I met Jeremy in 1999 in Kathmandu, Nepal. I had just graduated from college with an ever so useful degree in Sociology, a love for travel and a need to escape a relationship that I couldn't seem to extricate myself from. I landed an amazing job as program coordinator working with Helping Hands (can you tell I just figured out how to put links in?), an organization that brought medical students and physicians to Nepal to volunteer in health clinics. There I am holding what I swear is the fattest baby ever born to a Nepali.
To say I wasn't looking for a relationship would be an understatement. To say I was looking to have fun, find myself, and hook up with as many cute boys as possible along the way would be a smidge more accurate.
I lived in Kathmandu, in that building over there, and traveled all over the country. Jeremy came to volunteer. We hooked up. I thought he was cute. I also noted that he was brilliant, troubled, taken and appealing. He went home.
Then he started calling. From a cell phone. To Nepal!
My parents hadn't even called me - it took a lot of determination to get through, and a lot of spare change to pay the phone bill. I continued my life as usual in Nepal, slightly turned off by his persistence but mostly unconcerned since he was 12 time zones away.
Then he announced that he was coming back. He would be there over my 22nd birthday, and did I want to trek Everest with him. Uh....ok, sure - fun hooking up and all, how's your girlfriend, riigghhhttt.....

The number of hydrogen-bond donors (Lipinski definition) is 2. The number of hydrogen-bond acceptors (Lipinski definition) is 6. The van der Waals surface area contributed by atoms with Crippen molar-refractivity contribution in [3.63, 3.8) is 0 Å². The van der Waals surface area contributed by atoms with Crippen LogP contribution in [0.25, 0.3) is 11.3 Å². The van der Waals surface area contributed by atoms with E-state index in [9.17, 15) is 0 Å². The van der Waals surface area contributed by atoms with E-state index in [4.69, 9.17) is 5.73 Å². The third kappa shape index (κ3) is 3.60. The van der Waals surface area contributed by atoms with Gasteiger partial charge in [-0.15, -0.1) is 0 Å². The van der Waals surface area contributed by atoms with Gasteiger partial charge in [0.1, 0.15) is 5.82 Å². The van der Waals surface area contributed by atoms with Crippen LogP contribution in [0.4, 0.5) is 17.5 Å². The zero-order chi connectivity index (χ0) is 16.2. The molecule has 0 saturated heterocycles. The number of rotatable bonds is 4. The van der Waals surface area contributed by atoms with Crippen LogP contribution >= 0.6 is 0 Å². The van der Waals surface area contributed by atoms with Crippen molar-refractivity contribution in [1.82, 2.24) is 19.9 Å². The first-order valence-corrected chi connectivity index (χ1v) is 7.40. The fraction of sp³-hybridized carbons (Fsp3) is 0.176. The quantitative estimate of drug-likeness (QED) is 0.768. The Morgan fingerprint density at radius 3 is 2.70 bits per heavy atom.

Back he came. Slightly intrigued was I, but mostly just interested in fun. We trekked the Everest region which involved flying Buddha Air (I shit you not) to the shortest commercial runway in the world (so short, in fact, that it is sloped up hill just to make sure you stop before slamming into a Himalaya). We had fun, we saw Yaks and avalanches and I got altitude sickness and barfed Power Bar and tuna fish all over Jeremy. We stopped one night in a tea house in Pengboche. That evening we talked with a lovely French couple on vacation from their 3 young kids to trek to Base Camp, which they were on their way down from. Momos and TungBa were had, and then sleep.
In the morning the french woman was coughing as she walked down the stairs into the main eating room. She came in and collapsed - fell to the floor, unconscious. Her husband and Jeremy rushed to her side - "il est un medic" I explained to her husband. "He is a doctor". This was not true. Jeremy was a 4th year med student. Having just graduated college I didn't know anyone who in med school so I didn't understand the different levels of training and also didn't understand that Jeremy's 4th year med student status made him book smart but lacking in direct patient care experience.